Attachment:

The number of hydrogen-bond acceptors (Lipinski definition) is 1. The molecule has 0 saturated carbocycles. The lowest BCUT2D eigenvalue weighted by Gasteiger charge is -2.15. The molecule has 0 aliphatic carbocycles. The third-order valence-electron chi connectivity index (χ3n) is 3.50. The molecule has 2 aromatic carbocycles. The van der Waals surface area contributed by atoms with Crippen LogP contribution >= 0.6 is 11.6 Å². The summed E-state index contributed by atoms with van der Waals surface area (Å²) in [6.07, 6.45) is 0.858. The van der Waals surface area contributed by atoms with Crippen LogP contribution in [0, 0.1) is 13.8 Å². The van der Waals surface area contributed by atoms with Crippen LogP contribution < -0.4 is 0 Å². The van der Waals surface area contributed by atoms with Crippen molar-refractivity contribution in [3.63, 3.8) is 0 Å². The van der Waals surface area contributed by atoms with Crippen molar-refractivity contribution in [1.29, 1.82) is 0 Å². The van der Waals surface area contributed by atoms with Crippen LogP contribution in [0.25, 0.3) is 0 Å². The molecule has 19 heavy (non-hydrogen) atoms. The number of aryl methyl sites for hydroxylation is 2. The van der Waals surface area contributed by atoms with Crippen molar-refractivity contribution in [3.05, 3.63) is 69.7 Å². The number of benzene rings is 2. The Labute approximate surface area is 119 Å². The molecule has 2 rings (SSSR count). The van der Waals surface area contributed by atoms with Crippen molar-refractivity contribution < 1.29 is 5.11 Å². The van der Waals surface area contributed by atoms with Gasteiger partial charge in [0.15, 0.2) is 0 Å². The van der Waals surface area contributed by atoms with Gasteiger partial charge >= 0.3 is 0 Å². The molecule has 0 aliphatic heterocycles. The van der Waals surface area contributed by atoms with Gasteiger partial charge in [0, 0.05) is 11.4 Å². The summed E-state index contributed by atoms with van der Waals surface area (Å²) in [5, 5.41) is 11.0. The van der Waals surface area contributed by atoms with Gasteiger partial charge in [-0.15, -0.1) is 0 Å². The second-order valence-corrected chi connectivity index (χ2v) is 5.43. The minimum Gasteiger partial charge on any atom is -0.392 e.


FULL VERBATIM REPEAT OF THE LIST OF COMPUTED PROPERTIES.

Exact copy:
The number of hydrogen-bond acceptors (Lipinski definition) is 1. The molecule has 0 saturated carbocycles. The lowest BCUT2D eigenvalue weighted by Gasteiger charge is -2.15. The molecule has 0 aliphatic carbocycles. The third-order valence-electron chi connectivity index (χ3n) is 3.50. The molecule has 2 aromatic carbocycles. The van der Waals surface area contributed by atoms with Crippen LogP contribution >= 0.6 is 11.6 Å². The summed E-state index contributed by atoms with van der Waals surface area (Å²) in [6.07, 6.45) is 0.858. The van der Waals surface area contributed by atoms with Crippen LogP contribution in [0, 0.1) is 13.8 Å². The van der Waals surface area contributed by atoms with Crippen LogP contribution < -0.4 is 0 Å². The van der Waals surface area contributed by atoms with Crippen molar-refractivity contribution in [3.63, 3.8) is 0 Å². The van der Waals surface area contributed by atoms with Crippen molar-refractivity contribution in [1.29, 1.82) is 0 Å². The van der Waals surface area contributed by atoms with Crippen LogP contribution in [0.25, 0.3) is 0 Å². The molecule has 19 heavy (non-hydrogen) atoms. The number of aryl methyl sites for hydroxylation is 2. The van der Waals surface area contributed by atoms with Crippen molar-refractivity contribution in [3.05, 3.63) is 69.7 Å². The number of benzene rings is 2. The Labute approximate surface area is 119 Å². The molecule has 2 rings (SSSR count). The van der Waals surface area contributed by atoms with Crippen molar-refractivity contribution < 1.29 is 5.11 Å². The van der Waals surface area contributed by atoms with Gasteiger partial charge in [0.15, 0.2) is 0 Å². The van der Waals surface area contributed by atoms with Gasteiger partial charge >= 0.3 is 0 Å². The molecule has 0 aliphatic heterocycles. The van der Waals surface area contributed by atoms with Gasteiger partial charge in [0, 0.05) is 11.4 Å². The summed E-state index contributed by atoms with van der Waals surface area (Å²) in [5, 5.41) is 11.0. The van der Waals surface area contributed by atoms with Gasteiger partial charge in [-0.15, -0.1) is 0 Å². The second-order valence-corrected chi connectivity index (χ2v) is 5.43. The minimum Gasteiger partial charge on any atom is -0.392 e.